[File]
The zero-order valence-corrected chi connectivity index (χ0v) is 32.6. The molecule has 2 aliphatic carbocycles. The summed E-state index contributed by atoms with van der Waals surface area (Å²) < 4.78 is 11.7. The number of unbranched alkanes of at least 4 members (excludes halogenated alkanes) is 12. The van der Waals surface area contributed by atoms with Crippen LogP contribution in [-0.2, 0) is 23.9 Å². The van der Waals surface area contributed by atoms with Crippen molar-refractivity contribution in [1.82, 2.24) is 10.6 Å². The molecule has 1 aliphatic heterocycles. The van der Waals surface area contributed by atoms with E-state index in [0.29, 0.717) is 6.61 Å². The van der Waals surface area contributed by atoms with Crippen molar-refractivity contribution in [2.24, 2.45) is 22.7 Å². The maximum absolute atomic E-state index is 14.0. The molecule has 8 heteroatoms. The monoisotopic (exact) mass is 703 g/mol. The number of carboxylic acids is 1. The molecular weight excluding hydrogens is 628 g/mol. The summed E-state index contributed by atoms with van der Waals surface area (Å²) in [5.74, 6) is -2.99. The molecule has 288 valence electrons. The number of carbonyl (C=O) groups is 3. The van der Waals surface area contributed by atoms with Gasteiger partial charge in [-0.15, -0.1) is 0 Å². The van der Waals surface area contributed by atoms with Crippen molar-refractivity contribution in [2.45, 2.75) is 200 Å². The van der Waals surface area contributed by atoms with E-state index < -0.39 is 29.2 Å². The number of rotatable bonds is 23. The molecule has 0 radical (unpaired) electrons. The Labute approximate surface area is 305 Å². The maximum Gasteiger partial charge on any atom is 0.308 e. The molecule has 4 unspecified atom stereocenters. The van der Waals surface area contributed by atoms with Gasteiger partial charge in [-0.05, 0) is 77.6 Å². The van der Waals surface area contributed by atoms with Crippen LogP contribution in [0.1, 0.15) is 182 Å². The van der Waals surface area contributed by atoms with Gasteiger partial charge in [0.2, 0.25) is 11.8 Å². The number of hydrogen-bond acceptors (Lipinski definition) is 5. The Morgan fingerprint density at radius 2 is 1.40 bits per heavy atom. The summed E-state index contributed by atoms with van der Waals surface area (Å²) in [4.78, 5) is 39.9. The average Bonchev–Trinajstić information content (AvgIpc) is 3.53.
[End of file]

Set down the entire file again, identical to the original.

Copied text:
The zero-order valence-corrected chi connectivity index (χ0v) is 32.6. The molecule has 2 aliphatic carbocycles. The summed E-state index contributed by atoms with van der Waals surface area (Å²) < 4.78 is 11.7. The number of unbranched alkanes of at least 4 members (excludes halogenated alkanes) is 12. The van der Waals surface area contributed by atoms with Crippen LogP contribution in [-0.2, 0) is 23.9 Å². The van der Waals surface area contributed by atoms with Crippen molar-refractivity contribution in [1.82, 2.24) is 10.6 Å². The molecule has 1 aliphatic heterocycles. The van der Waals surface area contributed by atoms with E-state index in [0.29, 0.717) is 6.61 Å². The van der Waals surface area contributed by atoms with Crippen molar-refractivity contribution in [2.24, 2.45) is 22.7 Å². The maximum absolute atomic E-state index is 14.0. The molecule has 8 heteroatoms. The monoisotopic (exact) mass is 703 g/mol. The number of carboxylic acids is 1. The molecular weight excluding hydrogens is 628 g/mol. The summed E-state index contributed by atoms with van der Waals surface area (Å²) in [5.74, 6) is -2.99. The molecule has 288 valence electrons. The number of carbonyl (C=O) groups is 3. The van der Waals surface area contributed by atoms with Gasteiger partial charge in [-0.15, -0.1) is 0 Å². The van der Waals surface area contributed by atoms with Crippen molar-refractivity contribution in [2.45, 2.75) is 200 Å². The van der Waals surface area contributed by atoms with E-state index < -0.39 is 29.2 Å². The number of rotatable bonds is 23. The molecule has 0 radical (unpaired) electrons. The Labute approximate surface area is 305 Å². The maximum Gasteiger partial charge on any atom is 0.308 e. The molecule has 4 unspecified atom stereocenters. The van der Waals surface area contributed by atoms with Gasteiger partial charge in [-0.05, 0) is 77.6 Å². The van der Waals surface area contributed by atoms with Crippen LogP contribution in [0.1, 0.15) is 182 Å². The van der Waals surface area contributed by atoms with Gasteiger partial charge in [0.2, 0.25) is 11.8 Å². The number of hydrogen-bond acceptors (Lipinski definition) is 5. The Morgan fingerprint density at radius 2 is 1.40 bits per heavy atom. The summed E-state index contributed by atoms with van der Waals surface area (Å²) in [4.78, 5) is 39.9. The average Bonchev–Trinajstić information content (AvgIpc) is 3.53.